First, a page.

But the hesitancy of The Butterfly Effect’s screenplay is not the greatest of the film’s shortcomings. Ah, yes…. You wondered when I was going to get around to this, didn’t you? Well, it’s true: where The Butterfly Effect really falls down is the performance of Ashton Kutcher. 

You know – I thought long and hard about what to say here, and how to say it. I admit it, I’m as sick to death of Kutcher’s over-exposure in the media as anyone else; and consequently, the urge to take revenge on him by really going to town on his performance in The Butterfly Effect is almost overwhelming. (Call it the “Bennifer Effect”, if you will.) But the fact is, he isn’t all that terrible here; he just isn’t very good, either. I’m quite prepared to concede the sincerity of Kutcher’s attempt to change his image, and the effort that he put into his performance; but in the end, the magnitude of the task was just too much for him. He simply lacks the gravitas needed to put an outlandish story like this one over. Even more than Keanu Reeves – no, really! – whenever Kutcher opens his mouth, you expect “Whoa! Dude!” to issue forth. Having to swallow him as a “brilliant psychology student” is one of the bigger challenges presented to the audience. Then, too, the script required Kutcher to emote to a degree well beyond his abilities; amongst the audience I was in, his big, dramatic scenes provoked not sympathy, but giggles. Still more damaging, there are moments in the film when “clownish Ashton” (or maybe it’s “natural Ashton”, who knows?) makes a very inappropriate and unwelcome appearance. It’s hard to know whether a stronger director would have made a difference here; whether someone able to reign in Kutcher’s performance would have given us a better film. At any rate, this was certainly a task beyond the capacity of first-time directors Bress and Gruber; who, moreover, were well aware that their screenplay was only greenlighted in the first place because of Kutcher’s involvement, and who may, therefore, have been somewhat reluctant to handle their executive producer/star with anything other than kid gloves.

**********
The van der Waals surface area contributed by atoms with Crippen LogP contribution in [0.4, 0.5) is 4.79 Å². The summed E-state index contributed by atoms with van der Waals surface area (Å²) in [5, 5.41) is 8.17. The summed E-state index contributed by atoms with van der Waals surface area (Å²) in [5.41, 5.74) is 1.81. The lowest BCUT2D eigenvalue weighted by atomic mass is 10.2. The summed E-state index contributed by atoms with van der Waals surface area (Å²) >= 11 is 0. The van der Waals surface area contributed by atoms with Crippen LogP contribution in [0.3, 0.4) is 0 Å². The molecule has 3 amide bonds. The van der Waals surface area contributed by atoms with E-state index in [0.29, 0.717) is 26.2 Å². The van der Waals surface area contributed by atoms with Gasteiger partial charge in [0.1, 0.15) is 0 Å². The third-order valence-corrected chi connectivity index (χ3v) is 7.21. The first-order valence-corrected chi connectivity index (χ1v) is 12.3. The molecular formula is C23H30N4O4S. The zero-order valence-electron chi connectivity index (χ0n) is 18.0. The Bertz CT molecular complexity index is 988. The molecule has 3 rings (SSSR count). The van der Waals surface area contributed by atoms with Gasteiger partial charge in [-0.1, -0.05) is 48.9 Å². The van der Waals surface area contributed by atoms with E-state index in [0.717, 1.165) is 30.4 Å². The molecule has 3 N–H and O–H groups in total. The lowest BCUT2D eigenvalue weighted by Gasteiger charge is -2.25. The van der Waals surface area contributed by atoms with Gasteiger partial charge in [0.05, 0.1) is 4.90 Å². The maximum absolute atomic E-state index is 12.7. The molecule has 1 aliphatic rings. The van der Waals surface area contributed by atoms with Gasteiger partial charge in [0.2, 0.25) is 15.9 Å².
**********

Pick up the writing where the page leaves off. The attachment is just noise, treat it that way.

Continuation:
But Bress and Gruber were themselves wholly responsible for another of The Butterfly Effect’s major flaws, the broad, parodic strokes in which most of Evan’s alternative futures are drawn. This is particularly true of the “Evan the frat boy” timestream, which plays out more like one of Ashton Kutcher’s teen comedies than as a part of a supposedly earnest drama. (Not to mention that this segment looks like the person who production designed Edward Scissorhands was let loose on it.) This kind of misjudgment also plagues what ought to be the deadly serious story thread of Evan coming to terms with his disability, wherein Kayleigh and Lenny – in love in this timestream – have “gone granola” in the most literal sense (at one point, Kayleigh actually tries to deal with Evan’s depression by chirping, “Would you like a granola bar?”), and where the potential psychopath, Tommy Miller, has grown up to be – in the immortal words of Monty Burns – “keen on Jesus”, and is living such a ridiculously clean-cut, buttoned-down existence, he looks like he’s stepped whole and breathing from the set of Pleasantville – the series, not the film. But even those plot threads that are handled straight – Evan’s time in prison, Kayleigh’s life as a prostitute – have a strange, artificial quality to them, suggesting that the writers created them simply by distilling what they’d seen in a bunch of other movies. The characters in these scenes are clichés made flesh.